The Magazine

Understanding Harry and Ike

The uneasy friendship of Truman and Eisenhower

Apr 1, 2002, Vol. 7, No. 28 • By MICHAEL BARONE
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Throughout their public careers, both Truman and Eisenhower were regarded as ordinary middle-class Americans, regular guys with no dazzling intellectual powers or sophisticated experience. But in fact they were both highly intelligent and as adults read widely even as they gained experience in military and political life. Still, before the outbreak of World War II, they were little known. Truman was about as obscure as a senator could be, and Eisenhower was a lieutenant colonel with little prospect for promotion. No one suspected that they would be the presidents leading America through the sixteen years after the war.

Both were put on the path to the presidency by Franklin D. Roosevelt. In December 1943 FDR named Eisenhower the commander of the cross-Channel invasion, and in July 1944 he (in typically devious fashion) made Truman the Democratic nominee for vice president--in effect, the next president. Truman was still little known, however, when he became president in April 1945; Eisenhower was a popular hero. At the Potsdam conference in July 1945, Truman fawned over Eisenhower. "General, there is nothing that you may want that I won't try to help you get," Eisenhower recalled him saying there (Truman later denied it, unconvincingly). "That definitely and specifically includes the presidency in 1948." Truman said this even though Eisenhower disagreed with him on major policy decisions--he opposed asking the Soviets to enter the war against Japan and, alone among major military leaders, opposed using the atomic bomb.

From their first meeting we see the contrast in their character. Truman, the professional politician, was disarmingly frank and astonishingly open, making no attempt to conceal his admiration and awe for the world-famous general. Eisenhower, the professional soldier, was tight-lipped and circumspect, concealing any ambition he may have had and keeping his options open. You can see the same contrast in their card-playing habits. Truman's game was poker, at which he seemed to be a good but not great player; he played not to win money, but to enjoy the conviviality of a night out. Eisenhower's game, as Murry Kempton noted in a brilliant article in 1967, was bridge, which in the years before World War II he played well enough to provide a substantial supplement to his military salary.

The same contrast was apparent in how they handled their memoirs. Truman helped Eisenhower accumulate a small fortune by making sure the IRS ruled that Eisenhower's sale of his book "Crusade in Europe" would be classified as a capital gain, not ordinary income. This enabled him to earn $476,000 after taxes, $300,000 more than he would have if the payment were classed as ordinary income. But Truman acquiesced in the 1950 repeal of the tax provision used by Eisenhower and earned only $37,000 on his memoirs.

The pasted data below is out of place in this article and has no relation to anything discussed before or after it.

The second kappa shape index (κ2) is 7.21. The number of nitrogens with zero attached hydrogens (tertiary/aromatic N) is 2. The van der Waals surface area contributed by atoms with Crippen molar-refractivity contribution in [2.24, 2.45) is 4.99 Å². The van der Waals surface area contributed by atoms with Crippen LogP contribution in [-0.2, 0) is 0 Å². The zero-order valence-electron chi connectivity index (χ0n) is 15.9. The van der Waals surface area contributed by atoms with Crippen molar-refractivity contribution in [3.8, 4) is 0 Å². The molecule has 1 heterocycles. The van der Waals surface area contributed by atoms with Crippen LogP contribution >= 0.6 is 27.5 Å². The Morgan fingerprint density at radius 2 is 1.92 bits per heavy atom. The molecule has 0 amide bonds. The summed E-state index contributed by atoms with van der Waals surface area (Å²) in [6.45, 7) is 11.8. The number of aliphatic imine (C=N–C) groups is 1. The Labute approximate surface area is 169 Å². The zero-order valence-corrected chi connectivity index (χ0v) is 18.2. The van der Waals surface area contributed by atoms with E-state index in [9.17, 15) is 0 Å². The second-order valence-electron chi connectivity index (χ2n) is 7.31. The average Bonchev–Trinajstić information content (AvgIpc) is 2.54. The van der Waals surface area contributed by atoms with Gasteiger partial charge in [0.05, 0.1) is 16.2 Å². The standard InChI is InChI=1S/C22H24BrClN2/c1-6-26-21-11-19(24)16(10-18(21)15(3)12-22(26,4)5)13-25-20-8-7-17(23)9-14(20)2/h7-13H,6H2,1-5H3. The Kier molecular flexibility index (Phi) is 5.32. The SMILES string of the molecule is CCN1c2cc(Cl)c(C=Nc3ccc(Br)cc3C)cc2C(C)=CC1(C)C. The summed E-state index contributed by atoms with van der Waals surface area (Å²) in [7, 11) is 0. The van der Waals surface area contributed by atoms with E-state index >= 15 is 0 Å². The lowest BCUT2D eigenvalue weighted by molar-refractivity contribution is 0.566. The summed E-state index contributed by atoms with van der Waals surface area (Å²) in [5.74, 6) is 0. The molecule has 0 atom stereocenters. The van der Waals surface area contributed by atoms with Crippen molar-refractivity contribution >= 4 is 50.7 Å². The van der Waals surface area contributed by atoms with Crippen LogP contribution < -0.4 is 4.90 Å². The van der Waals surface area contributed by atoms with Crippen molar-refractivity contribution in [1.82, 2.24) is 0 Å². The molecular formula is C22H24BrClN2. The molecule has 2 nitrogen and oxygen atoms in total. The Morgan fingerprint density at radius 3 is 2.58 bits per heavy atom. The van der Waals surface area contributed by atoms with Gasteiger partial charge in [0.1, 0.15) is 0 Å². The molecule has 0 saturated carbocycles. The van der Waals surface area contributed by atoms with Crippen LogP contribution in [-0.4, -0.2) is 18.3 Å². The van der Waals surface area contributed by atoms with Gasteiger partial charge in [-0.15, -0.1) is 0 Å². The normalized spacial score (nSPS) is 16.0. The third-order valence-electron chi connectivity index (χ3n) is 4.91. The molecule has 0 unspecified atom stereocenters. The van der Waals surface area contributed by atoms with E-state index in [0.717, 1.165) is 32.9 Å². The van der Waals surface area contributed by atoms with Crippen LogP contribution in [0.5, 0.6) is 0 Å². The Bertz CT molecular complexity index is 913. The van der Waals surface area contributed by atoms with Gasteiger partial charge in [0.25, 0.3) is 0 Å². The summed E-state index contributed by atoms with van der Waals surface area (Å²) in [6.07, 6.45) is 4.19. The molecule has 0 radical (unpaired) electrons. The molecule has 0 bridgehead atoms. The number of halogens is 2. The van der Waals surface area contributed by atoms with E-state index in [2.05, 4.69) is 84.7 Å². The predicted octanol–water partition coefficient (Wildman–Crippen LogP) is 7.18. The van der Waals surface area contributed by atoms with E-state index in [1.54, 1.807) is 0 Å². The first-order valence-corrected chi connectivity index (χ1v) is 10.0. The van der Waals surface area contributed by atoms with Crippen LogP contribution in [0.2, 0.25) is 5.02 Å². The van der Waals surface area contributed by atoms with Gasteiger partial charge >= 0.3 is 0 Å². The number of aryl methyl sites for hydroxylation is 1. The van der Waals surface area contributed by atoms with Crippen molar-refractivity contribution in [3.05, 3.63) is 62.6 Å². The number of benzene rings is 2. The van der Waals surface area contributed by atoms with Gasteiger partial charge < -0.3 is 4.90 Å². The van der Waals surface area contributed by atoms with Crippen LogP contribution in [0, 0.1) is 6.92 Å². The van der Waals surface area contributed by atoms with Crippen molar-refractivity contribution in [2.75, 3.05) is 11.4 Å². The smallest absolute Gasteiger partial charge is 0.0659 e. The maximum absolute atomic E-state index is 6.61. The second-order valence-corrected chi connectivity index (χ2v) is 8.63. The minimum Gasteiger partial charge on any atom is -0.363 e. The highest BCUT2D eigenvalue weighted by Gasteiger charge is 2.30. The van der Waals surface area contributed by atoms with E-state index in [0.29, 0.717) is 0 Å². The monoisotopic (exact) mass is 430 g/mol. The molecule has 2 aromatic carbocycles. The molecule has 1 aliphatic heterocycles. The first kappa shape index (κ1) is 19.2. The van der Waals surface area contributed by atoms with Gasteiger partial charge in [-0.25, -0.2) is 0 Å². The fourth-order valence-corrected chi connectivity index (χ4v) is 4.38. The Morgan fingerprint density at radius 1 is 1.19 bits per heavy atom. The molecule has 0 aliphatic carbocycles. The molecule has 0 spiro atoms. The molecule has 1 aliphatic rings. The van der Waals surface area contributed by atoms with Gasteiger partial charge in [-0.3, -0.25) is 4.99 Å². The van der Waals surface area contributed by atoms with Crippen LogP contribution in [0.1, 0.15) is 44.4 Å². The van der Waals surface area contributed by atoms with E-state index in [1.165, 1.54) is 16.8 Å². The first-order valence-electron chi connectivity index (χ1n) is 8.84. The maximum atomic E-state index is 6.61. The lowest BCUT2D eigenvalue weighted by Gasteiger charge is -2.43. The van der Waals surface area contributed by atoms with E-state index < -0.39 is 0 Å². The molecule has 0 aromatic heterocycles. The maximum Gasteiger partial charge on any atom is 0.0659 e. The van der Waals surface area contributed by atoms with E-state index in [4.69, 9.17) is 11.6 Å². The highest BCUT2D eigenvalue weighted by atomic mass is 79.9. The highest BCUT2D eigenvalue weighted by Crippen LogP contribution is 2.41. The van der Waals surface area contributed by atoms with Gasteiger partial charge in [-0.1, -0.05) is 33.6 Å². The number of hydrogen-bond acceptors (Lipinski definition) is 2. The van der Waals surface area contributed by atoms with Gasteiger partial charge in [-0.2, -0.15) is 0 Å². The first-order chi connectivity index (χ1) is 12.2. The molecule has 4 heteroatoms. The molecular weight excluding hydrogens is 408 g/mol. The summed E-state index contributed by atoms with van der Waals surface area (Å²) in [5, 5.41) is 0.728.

Through most of Truman's presidency the two worked closely together and agreed on major issues. As Army chief of staff, Eisenhower supported Truman on unification of the military services and on the commitment of American power to stop communism in Europe and elsewhere. Truman continued to press his 1945 offer to make Eisenhower president. As late as the fall of 1947, Truman asked Army Secretary Kenneth Royall to offer Eisenhower the 1948 Democratic nomination for president and, astonishingly, offered to be his vice presidential candidate. Only after Eisenhower declined did Truman decide to run for a full term himself. Eisenhower loyally maintained his refusal to run. In January 1948 he demanded that his name be removed from the New Hampshire primary ballot, and in July 1948 he squelched a Draft Eisenhower movement led by three of FDR's sons to nominate him at the Democratic National Convention.

But Eisenhower was not entirely open with Truman. In 1947 and 1948 he asked a number of people whether anyone could be nominated by both parties. Despite his warm letters praising Truman's policies, he voted for Thomas Dewey in 1948. In light of his later actions, the reasons for Eisenhower's course are fairly clear. On domestic issues he supported the Republican party; he did not want to be elected as a Democrat. He did believe in Truman's commitment of American power to the defense of Western Europe. But Dewey agreed with that policy, and Eisenhower could be confident it would be continued, as a bipartisan foreign policy, if Dewey were elected.